The other exception to the hearsay rule is on the admissibility of business records. Rule 803 (6) excludes from the operation of the hearsay rule the records of regularly conducted activity such as a memorandum, report, record, or data compilation, in any form, of acts, events, conditions, opinions, or diagnoses, made at or near the time by, or from information transmitted by, a person with knowledge, if kept in the course of a regularly conducted business activity.[12] Rule 803(8) also creates an exception to the operation of the hearsay rule on public records and reports setting forth the activities of the office or agency.[13] Additionally, circumstantial evidence of an operating fact would be admissible even where the maker of the statement is not present in court.  A court may also allow hearsay evidence where it is satisfied that reasonable standards of necessity and trustworthiness are met.

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1.2. UK Evidence Law

The UK adopts the common law position that hearsay evidence is inadmissible to prove the truth of the statements. As a result, such evidence is to be excluded from the trial because it would ordinarily prejudice a party unfairly when admitted.[15] There are several exceptions to this rule that have emerged over time and in some instances, statements made and repeated in court to prove their making but not the truth in them have been admitted. For example, in the case of Subramaniam v Public Prosecutor,[16] it was held that the statement by S that he was threatened by terrorists was admissible to prove that he acted on fear and not to show the truth of the statement. The position of hearsay evidence in civil cases is that all evidence is admissible.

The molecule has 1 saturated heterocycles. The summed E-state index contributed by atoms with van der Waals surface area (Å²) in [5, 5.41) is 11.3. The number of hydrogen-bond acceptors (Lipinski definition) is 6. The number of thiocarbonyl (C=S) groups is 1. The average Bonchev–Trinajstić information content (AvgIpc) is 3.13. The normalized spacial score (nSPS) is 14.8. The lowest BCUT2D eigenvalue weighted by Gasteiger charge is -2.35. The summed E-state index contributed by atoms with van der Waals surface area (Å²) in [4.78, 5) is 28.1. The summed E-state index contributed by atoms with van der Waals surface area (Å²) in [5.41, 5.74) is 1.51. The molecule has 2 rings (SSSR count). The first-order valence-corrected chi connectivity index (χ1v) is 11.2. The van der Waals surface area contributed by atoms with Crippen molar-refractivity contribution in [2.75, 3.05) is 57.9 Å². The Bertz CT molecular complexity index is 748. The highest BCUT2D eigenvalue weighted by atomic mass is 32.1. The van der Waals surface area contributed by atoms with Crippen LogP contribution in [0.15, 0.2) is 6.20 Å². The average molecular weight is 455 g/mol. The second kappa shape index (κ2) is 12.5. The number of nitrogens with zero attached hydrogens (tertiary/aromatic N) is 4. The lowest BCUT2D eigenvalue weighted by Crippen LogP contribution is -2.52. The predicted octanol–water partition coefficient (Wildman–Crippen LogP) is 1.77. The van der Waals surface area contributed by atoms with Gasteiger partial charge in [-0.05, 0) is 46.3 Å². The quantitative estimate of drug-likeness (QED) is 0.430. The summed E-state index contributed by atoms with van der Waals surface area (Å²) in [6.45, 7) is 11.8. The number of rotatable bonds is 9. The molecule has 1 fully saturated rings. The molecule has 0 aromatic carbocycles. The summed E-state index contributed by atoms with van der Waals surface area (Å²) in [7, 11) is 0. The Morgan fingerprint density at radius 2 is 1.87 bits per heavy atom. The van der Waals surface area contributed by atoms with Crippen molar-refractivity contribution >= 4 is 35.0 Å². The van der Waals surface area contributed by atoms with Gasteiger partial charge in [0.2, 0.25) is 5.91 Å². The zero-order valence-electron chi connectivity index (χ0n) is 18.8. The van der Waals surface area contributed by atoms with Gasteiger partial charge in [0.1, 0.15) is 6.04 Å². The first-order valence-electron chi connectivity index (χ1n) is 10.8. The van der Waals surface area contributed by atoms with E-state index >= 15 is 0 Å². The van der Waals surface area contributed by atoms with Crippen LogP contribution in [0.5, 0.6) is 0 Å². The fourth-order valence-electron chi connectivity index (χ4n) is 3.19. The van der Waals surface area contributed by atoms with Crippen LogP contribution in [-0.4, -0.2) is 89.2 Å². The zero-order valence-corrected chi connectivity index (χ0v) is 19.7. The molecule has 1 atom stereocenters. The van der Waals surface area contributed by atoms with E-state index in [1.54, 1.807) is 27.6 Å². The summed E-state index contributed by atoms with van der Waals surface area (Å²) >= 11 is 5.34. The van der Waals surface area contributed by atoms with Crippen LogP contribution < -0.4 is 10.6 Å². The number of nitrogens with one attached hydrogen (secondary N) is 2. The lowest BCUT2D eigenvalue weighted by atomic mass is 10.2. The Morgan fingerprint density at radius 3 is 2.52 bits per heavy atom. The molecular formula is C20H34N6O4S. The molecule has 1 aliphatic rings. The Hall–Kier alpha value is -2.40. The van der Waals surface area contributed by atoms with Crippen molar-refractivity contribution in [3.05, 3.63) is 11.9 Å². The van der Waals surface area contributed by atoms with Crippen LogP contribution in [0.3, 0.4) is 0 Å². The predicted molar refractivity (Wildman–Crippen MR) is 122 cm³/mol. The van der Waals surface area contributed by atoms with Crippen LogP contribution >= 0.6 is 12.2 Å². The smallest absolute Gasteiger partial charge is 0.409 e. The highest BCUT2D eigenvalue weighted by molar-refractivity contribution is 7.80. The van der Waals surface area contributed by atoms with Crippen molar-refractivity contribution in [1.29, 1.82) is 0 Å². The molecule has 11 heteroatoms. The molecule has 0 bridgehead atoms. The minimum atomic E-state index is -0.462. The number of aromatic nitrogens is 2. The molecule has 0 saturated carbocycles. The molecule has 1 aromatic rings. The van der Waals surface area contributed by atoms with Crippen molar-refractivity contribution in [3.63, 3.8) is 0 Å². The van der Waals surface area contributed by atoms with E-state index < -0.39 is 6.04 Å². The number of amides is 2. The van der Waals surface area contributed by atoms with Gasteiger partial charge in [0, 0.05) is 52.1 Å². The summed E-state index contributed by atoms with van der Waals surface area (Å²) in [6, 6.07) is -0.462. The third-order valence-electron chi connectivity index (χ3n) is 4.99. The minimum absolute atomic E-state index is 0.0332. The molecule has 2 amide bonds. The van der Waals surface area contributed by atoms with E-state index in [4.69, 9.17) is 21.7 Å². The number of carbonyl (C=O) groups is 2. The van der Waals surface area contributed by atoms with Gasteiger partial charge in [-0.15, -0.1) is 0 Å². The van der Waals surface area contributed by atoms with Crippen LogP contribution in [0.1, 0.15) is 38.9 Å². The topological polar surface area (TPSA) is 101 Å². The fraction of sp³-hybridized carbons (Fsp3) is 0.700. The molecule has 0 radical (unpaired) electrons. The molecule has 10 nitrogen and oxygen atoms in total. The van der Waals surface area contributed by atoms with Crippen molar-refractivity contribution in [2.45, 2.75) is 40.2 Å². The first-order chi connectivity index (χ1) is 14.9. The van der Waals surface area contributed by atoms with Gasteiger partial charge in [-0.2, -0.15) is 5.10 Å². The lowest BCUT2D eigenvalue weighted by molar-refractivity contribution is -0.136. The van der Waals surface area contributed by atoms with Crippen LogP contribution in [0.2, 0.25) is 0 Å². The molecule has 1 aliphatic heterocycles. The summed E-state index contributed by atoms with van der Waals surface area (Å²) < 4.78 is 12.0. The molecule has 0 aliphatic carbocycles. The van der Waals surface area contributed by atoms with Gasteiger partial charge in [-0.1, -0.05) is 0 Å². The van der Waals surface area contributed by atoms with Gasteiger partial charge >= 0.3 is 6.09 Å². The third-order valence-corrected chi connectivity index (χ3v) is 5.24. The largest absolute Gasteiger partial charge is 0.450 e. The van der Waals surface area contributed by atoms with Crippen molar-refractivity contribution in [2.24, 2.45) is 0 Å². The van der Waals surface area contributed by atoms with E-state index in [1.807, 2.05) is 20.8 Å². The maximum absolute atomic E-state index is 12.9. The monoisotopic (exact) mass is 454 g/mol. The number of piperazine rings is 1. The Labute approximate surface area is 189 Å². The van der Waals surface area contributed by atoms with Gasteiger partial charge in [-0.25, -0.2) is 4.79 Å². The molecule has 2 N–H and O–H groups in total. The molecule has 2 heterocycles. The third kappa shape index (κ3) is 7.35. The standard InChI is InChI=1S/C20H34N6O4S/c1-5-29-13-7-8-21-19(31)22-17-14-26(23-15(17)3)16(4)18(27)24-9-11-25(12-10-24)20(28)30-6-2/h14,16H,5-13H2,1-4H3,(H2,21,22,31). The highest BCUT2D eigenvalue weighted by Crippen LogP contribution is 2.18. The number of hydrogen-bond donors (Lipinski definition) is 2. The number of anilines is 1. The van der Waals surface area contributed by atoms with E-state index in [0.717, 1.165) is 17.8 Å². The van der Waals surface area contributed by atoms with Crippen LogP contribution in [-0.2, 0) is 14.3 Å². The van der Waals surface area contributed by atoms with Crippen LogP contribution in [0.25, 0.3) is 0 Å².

Civil Evidence Act 1995 states that no evidence shall be excluded in a civil proceeding because it is hearsay.[17] Under criminal proceedings, hearsay evidence is inadmissible. The Criminal Justice Act of 2003[18] gives four exceptions to the inadmissibility of hearsay evidence. The first one is where the law provides that such evidence should be admitted including statements of unavailable witnesses or dead witnesses.[19] Secondly, where the statement falls under res gestae rules thereby intrinsically forming part of the same transaction. Thirdly, hearsay evidence would be admissible where the parties agree that it is admissible without objection from the defense or the prosecution. Lastly, the court may admit hearsay evidence where it is satisfied that it is in the interest of justice that such evidence is admissible.

  1. Opinion Evidence

Witnesses generally testify only to the things they personally perceived with their senses. These are material facts that they are fully seized and not their opinions as to these facts. As such the general rule is that only facts are admitted and opinions of non-expert witnesses are inadmissible. An opinion generally refers to the perception and inference that one draws from a set of events as opposed to the reality of the events which are factual.

2.1. Opinion Evidence in the United Kingdom